By John Michael Foster
Predominant Dates:1882-1901, 1922-1936, 1944
Primary Creator: Latta, William Carroll (1850-1935)
Extent: 2.0 Cubic feet. More info below.
Arrangement: Series 1 materials are arranged as they were found when processed. The scrapbook is divided among three envelopes. Series 2 materials are arranged chronologically. Series 3 materials are arranged chronologically be document type. Series 4 materials are housed in two separate artifact boxes. Series 5 materials are arranged by document type.
Date Acquired: 12/09/2005
Subjects: United States--Agriculture--History
William Carroll Latta was born in Eden Township, LaGrange County, Indiana, on March 9, 1850. He attended common schools in Noble County between 1858 and 1868 and Ligonier High School from 1867 to 1869, before attending National Normal School (later renamed National Normal School) to train to be a school teacher. After eight months, however, Latta moved to Michigan. There, following a year of working and saving money, he enrolled at Michigan Agricultural College (present-day Michigan State University), earning his Bachelor of Science degree in 1877. He earned a Master of Science from Michigan Agricultural College in 1882.
Shortly before the completion of his graduate work, Latta was offered a job as an instructor and farm superintendent at Purdue University. Frederick Whitford and Andrew G. Martin write in their biography of Latta: “…until his death in 1935, Professor Latta helped shape what eventually would become a major educational institution known worldwide for its diverse student body, quality education, and wide assortment of agricultural majors and specializations. He would live to see how his contributions helped to dramatically change the way Indiana’s farming community viewed a Purdue education in agriculture.”
Before the start of the Fall 1882 term, Latta was promoted to replace Professor Charles Ingersoll as professor of agriculture and horticulture. In his early years at Purdue, Latta brought in new faculty (beginning with the hire of James Troop in 1884), expanded the agriculture course study from three years to four, added practical courses to enhance curriculum, and initiated the Winter Short Course program. Professor Latta also labored to create outreach between the university through special bulletins (published by Purdue University and mailed to famers), press releases highlighting the work of Purdue researchers, and personal appearances and presentations by the university’s faculty. He also published several articles about agriculture, mainly for Purdue University, and two books. Latta’s greatest legacy came as the result of his work with the Farmers’ Institutes, which were the precursor to Purdue’s Cooperative Extension Service.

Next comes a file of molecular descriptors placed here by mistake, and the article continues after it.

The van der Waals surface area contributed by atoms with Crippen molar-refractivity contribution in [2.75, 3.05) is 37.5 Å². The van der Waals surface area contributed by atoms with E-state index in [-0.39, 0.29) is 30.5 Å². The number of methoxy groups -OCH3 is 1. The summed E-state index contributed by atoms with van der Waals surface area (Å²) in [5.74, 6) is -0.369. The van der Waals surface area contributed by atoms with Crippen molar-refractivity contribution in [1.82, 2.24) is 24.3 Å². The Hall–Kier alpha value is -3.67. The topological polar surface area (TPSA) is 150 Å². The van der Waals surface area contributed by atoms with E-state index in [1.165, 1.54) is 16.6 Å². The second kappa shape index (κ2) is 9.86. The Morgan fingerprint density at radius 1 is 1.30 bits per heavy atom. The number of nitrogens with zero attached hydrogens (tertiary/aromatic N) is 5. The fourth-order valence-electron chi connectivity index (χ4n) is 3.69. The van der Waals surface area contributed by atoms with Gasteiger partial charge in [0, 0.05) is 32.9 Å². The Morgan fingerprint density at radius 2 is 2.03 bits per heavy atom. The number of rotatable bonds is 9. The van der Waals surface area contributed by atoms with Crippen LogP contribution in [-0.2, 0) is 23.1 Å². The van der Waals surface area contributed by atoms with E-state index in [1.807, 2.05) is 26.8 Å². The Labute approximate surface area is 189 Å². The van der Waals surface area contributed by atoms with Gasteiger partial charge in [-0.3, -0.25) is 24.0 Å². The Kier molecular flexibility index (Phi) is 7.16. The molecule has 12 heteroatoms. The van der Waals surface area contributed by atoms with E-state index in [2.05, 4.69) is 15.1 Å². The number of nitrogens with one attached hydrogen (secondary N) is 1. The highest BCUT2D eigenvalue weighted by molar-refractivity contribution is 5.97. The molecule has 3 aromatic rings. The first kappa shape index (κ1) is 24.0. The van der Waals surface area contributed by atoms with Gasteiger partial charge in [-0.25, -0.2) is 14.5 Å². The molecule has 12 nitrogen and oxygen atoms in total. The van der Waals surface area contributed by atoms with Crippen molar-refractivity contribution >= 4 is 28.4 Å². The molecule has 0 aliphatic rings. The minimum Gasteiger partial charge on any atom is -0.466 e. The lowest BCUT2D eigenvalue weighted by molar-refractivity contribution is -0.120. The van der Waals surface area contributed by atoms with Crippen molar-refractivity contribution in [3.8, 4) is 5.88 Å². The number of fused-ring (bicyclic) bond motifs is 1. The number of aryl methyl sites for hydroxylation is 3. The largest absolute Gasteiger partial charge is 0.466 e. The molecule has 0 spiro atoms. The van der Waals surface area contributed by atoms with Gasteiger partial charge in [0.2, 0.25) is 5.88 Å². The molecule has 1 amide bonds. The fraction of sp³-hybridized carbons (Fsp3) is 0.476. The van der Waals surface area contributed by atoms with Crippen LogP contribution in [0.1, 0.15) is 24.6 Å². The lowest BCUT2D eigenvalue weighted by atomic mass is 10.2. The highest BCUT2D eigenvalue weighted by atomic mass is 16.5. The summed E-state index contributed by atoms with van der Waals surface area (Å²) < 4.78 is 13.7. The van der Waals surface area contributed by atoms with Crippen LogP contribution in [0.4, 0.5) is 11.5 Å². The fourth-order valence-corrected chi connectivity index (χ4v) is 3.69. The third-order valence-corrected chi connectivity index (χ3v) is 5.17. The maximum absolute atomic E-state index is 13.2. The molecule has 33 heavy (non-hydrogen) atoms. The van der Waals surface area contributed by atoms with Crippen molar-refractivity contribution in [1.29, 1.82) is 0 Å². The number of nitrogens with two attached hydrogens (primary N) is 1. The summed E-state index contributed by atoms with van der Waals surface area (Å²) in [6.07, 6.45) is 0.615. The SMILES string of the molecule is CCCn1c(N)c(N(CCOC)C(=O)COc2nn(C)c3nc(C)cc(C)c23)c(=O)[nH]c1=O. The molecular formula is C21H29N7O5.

William Latta married Alta E. Wood (1854-1940) in July 1879. They had four children: Bertha (1884-1960), Robert (1886-1970), Pauline (1890-1955), and Mary (1894-1973). All four children attended and graduated from Purdue University. William Latta was a member of the Tippecanoe County Civic Improvement Association and Trinity Methodist Church, and did work for the Y.M.C.A. He died on December 22, 1935, at the age of 85.
Access Restrictions: Collection is open for research.
Photocopied publications in the collection may be under different copyright.
Acquisition Source: Kim Sharp donated artifacts comprising Series 4
Bottle and coverlet donated by Kim Sharp, December 9, 2005.
Acquisition information for other materials in the collection is unknown.
Related Materials: UA 14.13 College of Agriculture, Cooperative Extension Service, Records, Karnes Archives and Special Collections, Purdue University Libraries
Related Publications: Whitford, Frederick, and Andrew G. Martin. The Grand Old Man of Purdue University and Indiana Agriculture: A Biography of William Carroll Latta. West Lafayette, Ind.: Purdue University Press, 2005.
Preferred Citation: MSF 218, William C. Latta papers, Archives and Special Collections, Purdue University Libraries
Processing Information: All materials are housed in acid-free folders and boxes.